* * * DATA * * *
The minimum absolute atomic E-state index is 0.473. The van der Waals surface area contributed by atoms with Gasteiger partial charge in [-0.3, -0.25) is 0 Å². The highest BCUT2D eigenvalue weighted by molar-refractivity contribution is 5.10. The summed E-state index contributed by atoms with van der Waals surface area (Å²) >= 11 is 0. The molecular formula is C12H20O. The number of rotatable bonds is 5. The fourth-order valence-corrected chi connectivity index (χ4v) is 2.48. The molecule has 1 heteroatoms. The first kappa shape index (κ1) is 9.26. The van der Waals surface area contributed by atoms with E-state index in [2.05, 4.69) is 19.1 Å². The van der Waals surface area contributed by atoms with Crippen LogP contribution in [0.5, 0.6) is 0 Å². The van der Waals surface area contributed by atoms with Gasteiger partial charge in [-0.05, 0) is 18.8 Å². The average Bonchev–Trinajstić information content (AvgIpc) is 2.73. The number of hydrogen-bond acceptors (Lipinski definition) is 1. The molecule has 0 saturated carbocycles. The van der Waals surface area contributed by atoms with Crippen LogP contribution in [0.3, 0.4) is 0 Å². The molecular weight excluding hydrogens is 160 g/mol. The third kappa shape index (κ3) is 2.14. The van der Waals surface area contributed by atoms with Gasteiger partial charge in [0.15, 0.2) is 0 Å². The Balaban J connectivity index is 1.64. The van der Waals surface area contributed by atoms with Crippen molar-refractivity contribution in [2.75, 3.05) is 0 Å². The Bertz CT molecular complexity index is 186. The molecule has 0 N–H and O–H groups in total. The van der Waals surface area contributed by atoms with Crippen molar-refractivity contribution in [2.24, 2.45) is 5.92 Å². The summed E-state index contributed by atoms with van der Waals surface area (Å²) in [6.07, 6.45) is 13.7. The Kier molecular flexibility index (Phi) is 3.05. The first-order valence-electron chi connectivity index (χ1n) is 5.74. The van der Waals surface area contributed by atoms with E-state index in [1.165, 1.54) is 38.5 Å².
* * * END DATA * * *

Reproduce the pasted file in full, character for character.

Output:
The minimum absolute atomic E-state index is 0.473. The van der Waals surface area contributed by atoms with Gasteiger partial charge in [-0.3, -0.25) is 0 Å². The highest BCUT2D eigenvalue weighted by molar-refractivity contribution is 5.10. The summed E-state index contributed by atoms with van der Waals surface area (Å²) >= 11 is 0. The molecular formula is C12H20O. The number of rotatable bonds is 5. The fourth-order valence-corrected chi connectivity index (χ4v) is 2.48. The molecule has 1 heteroatoms. The first kappa shape index (κ1) is 9.26. The van der Waals surface area contributed by atoms with E-state index in [2.05, 4.69) is 19.1 Å². The van der Waals surface area contributed by atoms with Crippen LogP contribution in [0.5, 0.6) is 0 Å². The van der Waals surface area contributed by atoms with Gasteiger partial charge in [-0.05, 0) is 18.8 Å². The average Bonchev–Trinajstić information content (AvgIpc) is 2.73. The number of hydrogen-bond acceptors (Lipinski definition) is 1. The molecule has 0 saturated carbocycles. The van der Waals surface area contributed by atoms with Crippen LogP contribution in [0.3, 0.4) is 0 Å². The molecular weight excluding hydrogens is 160 g/mol. The third kappa shape index (κ3) is 2.14. The van der Waals surface area contributed by atoms with Gasteiger partial charge in [0.15, 0.2) is 0 Å². The Balaban J connectivity index is 1.64. The van der Waals surface area contributed by atoms with Crippen molar-refractivity contribution in [2.75, 3.05) is 0 Å². The Bertz CT molecular complexity index is 186. The molecule has 0 N–H and O–H groups in total. The van der Waals surface area contributed by atoms with Crippen molar-refractivity contribution in [2.24, 2.45) is 5.92 Å². The summed E-state index contributed by atoms with van der Waals surface area (Å²) in [6.07, 6.45) is 13.7. The Kier molecular flexibility index (Phi) is 3.05. The first-order valence-electron chi connectivity index (χ1n) is 5.74. The van der Waals surface area contributed by atoms with E-state index in [1.165, 1.54) is 38.5 Å².